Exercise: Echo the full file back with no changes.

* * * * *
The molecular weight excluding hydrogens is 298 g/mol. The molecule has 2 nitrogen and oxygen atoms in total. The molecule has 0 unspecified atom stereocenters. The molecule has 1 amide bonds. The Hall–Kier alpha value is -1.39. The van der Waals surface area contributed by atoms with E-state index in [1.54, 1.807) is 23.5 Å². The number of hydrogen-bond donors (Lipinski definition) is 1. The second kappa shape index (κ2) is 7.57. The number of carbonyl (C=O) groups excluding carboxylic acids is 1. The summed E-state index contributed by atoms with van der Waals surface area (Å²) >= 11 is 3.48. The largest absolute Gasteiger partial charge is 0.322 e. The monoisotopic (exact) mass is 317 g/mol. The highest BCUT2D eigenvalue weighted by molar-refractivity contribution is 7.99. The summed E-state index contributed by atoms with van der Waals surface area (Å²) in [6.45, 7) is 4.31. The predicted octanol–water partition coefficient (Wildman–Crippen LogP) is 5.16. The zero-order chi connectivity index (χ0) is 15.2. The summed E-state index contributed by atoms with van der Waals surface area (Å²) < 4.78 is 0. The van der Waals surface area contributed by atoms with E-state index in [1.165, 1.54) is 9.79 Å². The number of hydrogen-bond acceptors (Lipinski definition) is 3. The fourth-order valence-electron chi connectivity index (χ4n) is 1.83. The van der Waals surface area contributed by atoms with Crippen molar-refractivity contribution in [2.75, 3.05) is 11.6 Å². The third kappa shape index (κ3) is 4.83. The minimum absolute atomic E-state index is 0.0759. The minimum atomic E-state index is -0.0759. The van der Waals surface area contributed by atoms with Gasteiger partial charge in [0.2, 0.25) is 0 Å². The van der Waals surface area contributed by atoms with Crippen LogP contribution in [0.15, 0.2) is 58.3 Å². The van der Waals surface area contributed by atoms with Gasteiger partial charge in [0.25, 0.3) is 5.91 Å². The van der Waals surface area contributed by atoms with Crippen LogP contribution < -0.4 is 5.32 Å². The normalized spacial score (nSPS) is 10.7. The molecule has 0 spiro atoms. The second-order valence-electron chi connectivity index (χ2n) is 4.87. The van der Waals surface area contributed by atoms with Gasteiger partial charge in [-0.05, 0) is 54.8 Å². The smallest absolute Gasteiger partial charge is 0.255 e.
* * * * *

The molecular weight excluding hydrogens is 298 g/mol. The molecule has 2 nitrogen and oxygen atoms in total. The molecule has 0 unspecified atom stereocenters. The molecule has 1 amide bonds. The Hall–Kier alpha value is -1.39. The van der Waals surface area contributed by atoms with E-state index in [1.54, 1.807) is 23.5 Å². The number of hydrogen-bond donors (Lipinski definition) is 1. The second kappa shape index (κ2) is 7.57. The number of carbonyl (C=O) groups excluding carboxylic acids is 1. The summed E-state index contributed by atoms with van der Waals surface area (Å²) >= 11 is 3.48. The largest absolute Gasteiger partial charge is 0.322 e. The monoisotopic (exact) mass is 317 g/mol. The highest BCUT2D eigenvalue weighted by molar-refractivity contribution is 7.99. The summed E-state index contributed by atoms with van der Waals surface area (Å²) in [6.45, 7) is 4.31. The predicted octanol–water partition coefficient (Wildman–Crippen LogP) is 5.16. The zero-order chi connectivity index (χ0) is 15.2. The summed E-state index contributed by atoms with van der Waals surface area (Å²) < 4.78 is 0. The van der Waals surface area contributed by atoms with E-state index in [1.165, 1.54) is 9.79 Å². The number of hydrogen-bond acceptors (Lipinski definition) is 3. The fourth-order valence-electron chi connectivity index (χ4n) is 1.83. The van der Waals surface area contributed by atoms with Crippen molar-refractivity contribution in [2.75, 3.05) is 11.6 Å². The third kappa shape index (κ3) is 4.83. The minimum absolute atomic E-state index is 0.0759. The minimum atomic E-state index is -0.0759. The van der Waals surface area contributed by atoms with Gasteiger partial charge in [0.2, 0.25) is 0 Å². The van der Waals surface area contributed by atoms with Crippen LogP contribution in [0.15, 0.2) is 58.3 Å². The van der Waals surface area contributed by atoms with Gasteiger partial charge in [0.25, 0.3) is 5.91 Å². The van der Waals surface area contributed by atoms with Crippen LogP contribution < -0.4 is 5.32 Å². The normalized spacial score (nSPS) is 10.7. The molecule has 0 spiro atoms. The second-order valence-electron chi connectivity index (χ2n) is 4.87. The van der Waals surface area contributed by atoms with Gasteiger partial charge in [-0.05, 0) is 54.8 Å². The smallest absolute Gasteiger partial charge is 0.255 e.